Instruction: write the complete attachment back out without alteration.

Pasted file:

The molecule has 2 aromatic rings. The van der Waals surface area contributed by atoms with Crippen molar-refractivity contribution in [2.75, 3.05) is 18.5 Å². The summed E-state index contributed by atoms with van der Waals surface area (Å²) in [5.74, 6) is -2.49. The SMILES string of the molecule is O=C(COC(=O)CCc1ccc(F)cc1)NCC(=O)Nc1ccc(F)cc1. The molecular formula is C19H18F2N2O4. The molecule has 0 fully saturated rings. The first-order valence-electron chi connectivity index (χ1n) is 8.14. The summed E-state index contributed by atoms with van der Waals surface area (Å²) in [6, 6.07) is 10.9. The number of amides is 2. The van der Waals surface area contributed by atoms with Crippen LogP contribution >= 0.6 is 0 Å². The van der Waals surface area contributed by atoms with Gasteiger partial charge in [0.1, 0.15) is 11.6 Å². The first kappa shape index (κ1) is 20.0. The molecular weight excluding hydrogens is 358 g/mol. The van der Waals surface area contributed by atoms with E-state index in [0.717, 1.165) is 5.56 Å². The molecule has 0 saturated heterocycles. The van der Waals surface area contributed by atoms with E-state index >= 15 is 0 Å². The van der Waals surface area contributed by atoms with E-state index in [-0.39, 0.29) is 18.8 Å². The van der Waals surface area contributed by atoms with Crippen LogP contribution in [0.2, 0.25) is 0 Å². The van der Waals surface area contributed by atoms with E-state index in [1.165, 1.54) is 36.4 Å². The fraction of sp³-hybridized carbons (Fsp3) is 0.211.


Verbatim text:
The molecule has 2 aromatic rings. The van der Waals surface area contributed by atoms with Crippen molar-refractivity contribution in [2.75, 3.05) is 18.5 Å². The summed E-state index contributed by atoms with van der Waals surface area (Å²) in [5.74, 6) is -2.49. The SMILES string of the molecule is O=C(COC(=O)CCc1ccc(F)cc1)NCC(=O)Nc1ccc(F)cc1. The molecular formula is C19H18F2N2O4. The molecule has 0 fully saturated rings. The first-order valence-electron chi connectivity index (χ1n) is 8.14. The summed E-state index contributed by atoms with van der Waals surface area (Å²) in [6, 6.07) is 10.9. The number of amides is 2. The van der Waals surface area contributed by atoms with Crippen LogP contribution >= 0.6 is 0 Å². The van der Waals surface area contributed by atoms with Gasteiger partial charge in [0.1, 0.15) is 11.6 Å². The first kappa shape index (κ1) is 20.0. The molecular weight excluding hydrogens is 358 g/mol. The van der Waals surface area contributed by atoms with E-state index in [0.717, 1.165) is 5.56 Å². The molecule has 0 saturated heterocycles. The van der Waals surface area contributed by atoms with E-state index >= 15 is 0 Å². The van der Waals surface area contributed by atoms with E-state index in [-0.39, 0.29) is 18.8 Å². The van der Waals surface area contributed by atoms with Crippen LogP contribution in [0.2, 0.25) is 0 Å². The van der Waals surface area contributed by atoms with E-state index in [1.165, 1.54) is 36.4 Å². The fraction of sp³-hybridized carbons (Fsp3) is 0.211.